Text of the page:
With its red-capped bottle, diamond label and celebration of its 150th anniversary this year, Tabasco is one of those rare brands where the word iconic doesn’t seem out of place.
Sold in more than 185 countries and labelled in 22 languages, the hot pepper sauce hasn’t changed much since it was first produced in 1868 — it’s still run by the same family, uses the original recipe and has the same manufacturing base on Avery Island in Louisiana.
The brand’s founder Edmund McIlhenny grew and harvested peppers on Avery Island before shipping out 658 bottles of sauce at $1 apiece to grocers around the Gulf Coast. Today, the brand has eight sauces, including garlic and sriracha, but Avery Island is still at its heart.
With approximately 150,000 visitors each year, it is also a tourist destination for Tabasco lovers across the world, providing culinary workshops, factory tours, and a Tabasco restaurant and gift shop.
Betts Theriot, the head of international marketing at McIlhenny Company, the business behind the brand, explains how important history is to Tabasco:“We’ve had to modernise some of the facilities but the way that we make the product — by aging our pepper mash in oak barrels for three years before its bottled — is the same.”
Theriot has been at the company for 19 years and clearly lives and breathes the brand, from having Tabasco on her salad every day to her upbeat southern drawl.
There are only four members of Tabasco’s central marketing team, but Theriot works with a network of regional managers, agencies and distributor partners around the world. A core part of her job is raising awareness about the versatility of the product.
Theriot explains: “While we do have strong brand recognition, you need to stay in front of consumers in so many different markets, which is why marketing is extremely important to Tabasco.
“The one thing that is very important to Tabasco is we want to encourage people to be inventive and use Tabasco in different ways. This means with different cuisines and different meals throughout the day – it can liven up their ham sandwich or salad for lunch just the same as on a burger at dinner. It’s a form of marketing because we try to teach our distributors, consumers and sales people the power of the diamond logo and the power of the brand and how great it is.”
The heritage power of the diamond logo is something Theriot refers to often but it’s a balancing act of honouring the brand’s history while ensuring it is appealing to modern audiences. Tabasco also needs to see off competitors, such as Louisiana Hot Sauce Original and Huy Fong Sriracha.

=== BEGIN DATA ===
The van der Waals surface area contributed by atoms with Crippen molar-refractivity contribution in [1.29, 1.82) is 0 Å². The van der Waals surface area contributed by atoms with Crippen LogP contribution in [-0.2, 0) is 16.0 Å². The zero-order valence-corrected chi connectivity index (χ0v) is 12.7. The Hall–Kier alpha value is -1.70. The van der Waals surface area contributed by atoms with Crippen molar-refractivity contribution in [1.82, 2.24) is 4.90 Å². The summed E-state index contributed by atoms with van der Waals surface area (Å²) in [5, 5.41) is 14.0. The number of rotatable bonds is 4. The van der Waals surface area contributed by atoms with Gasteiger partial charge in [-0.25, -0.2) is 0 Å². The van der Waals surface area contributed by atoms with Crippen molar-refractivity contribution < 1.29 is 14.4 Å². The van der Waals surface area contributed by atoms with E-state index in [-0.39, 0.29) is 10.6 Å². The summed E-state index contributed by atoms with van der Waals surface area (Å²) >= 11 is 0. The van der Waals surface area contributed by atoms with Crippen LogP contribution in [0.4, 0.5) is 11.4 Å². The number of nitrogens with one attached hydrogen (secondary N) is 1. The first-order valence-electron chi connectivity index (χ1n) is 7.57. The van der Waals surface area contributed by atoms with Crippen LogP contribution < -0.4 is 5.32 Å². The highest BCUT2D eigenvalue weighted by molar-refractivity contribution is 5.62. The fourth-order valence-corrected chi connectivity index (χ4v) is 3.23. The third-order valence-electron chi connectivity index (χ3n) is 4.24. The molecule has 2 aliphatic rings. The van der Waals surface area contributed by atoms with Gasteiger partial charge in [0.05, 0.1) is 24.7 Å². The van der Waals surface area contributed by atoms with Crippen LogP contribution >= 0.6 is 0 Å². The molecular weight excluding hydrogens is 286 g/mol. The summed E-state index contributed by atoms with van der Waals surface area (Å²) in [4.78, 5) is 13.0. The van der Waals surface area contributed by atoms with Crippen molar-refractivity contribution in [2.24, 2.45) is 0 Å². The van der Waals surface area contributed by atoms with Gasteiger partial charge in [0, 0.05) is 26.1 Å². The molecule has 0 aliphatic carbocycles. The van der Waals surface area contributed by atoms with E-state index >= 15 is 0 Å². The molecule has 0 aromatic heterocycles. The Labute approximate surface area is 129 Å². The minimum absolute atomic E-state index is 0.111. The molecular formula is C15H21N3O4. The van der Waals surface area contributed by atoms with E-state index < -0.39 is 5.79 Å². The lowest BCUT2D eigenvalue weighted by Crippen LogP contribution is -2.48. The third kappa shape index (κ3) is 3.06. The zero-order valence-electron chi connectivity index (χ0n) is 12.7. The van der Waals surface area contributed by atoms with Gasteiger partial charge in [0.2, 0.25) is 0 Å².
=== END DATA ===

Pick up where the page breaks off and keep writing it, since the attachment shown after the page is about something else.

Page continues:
However, Theriot believes the brand doesn’t have a main rival: “Our main competitors vary depending on the region but there is no global rival. The biggest thing that sets us apart from our competition and accentuates our brand is that we are 150 years old and still family owned. It’s not just the family that owns the company it’s the multiple families that work here. There are generations of employees at Tabasco, which gives it a real sense of comradery.”
For example Tabasco has delved into ecommerce and has its own online store. There are a variety of products available to buy, including posters, clothing and food, although it’s biggest sellers are, of course, the sauces and there is an option to purchase your favourite by the gallon.
“We are working right now to boost our ecommerce section. Ecommerce is a totally different way of doing business and consumers are using it more,” she says.
Working with distributor partners
Despite the importance of marketing Theriot admits that Tabasco “spends more conservatively on advertising than you’d expect”. This is largely because the brand relies heavily on its distributor partners. Although Therriot and her team will provide global campaign ideas, distributors are responsible for selling and marketing within their region.
While we do have strong brand recognition, you need to stay in front of consumers in so many different markets, which is why marketing is extremely important to Tabasco.
Betts Theriot, McIlhenny Company
“Our partners advise the brand on their local market; while we create a lot of social content and we think about all the different ways our distributor partners around the world can use the brand, they are also creating their media spin and working on different projects within their markets,” she says.
Tabasco keep a close eye on food trends – another aspect that partners help with. Due to the nuances between markets, Tabasco encourages conversations about local areas and new ways or foods that will work with Tabasco in that individual area.
Celebrating 150 years
Tabasco’s sense of history combined with new tastes is how its celebrating its sesquicentennial, hosting events across the world, including in New York, London and Shanghai. It’s working with local chefs and bartenders to create special recipes for these events and will be releasing them throughout the year on its website and social media for all fans to enjoy.
The celebrations kicked off with a comedic burlesque in New Orleans called TABASCO: A Burlesque Opera, and although the company won’t be bringing out new products, Tabasco has created an anniversary edition Pepper Sauce that’s a “special gift” to friends of the brand.
A 150th anniversary is a huge milestone for any brand, but for Tabasco which has managed to remain culturally relevant without constantly rejuvenating the brand it is a huge success. Theriot concludes: “We are a fun brand with a great story and heritage, we aren’t just a product that was created 10 years ago. We’re the real deal.”
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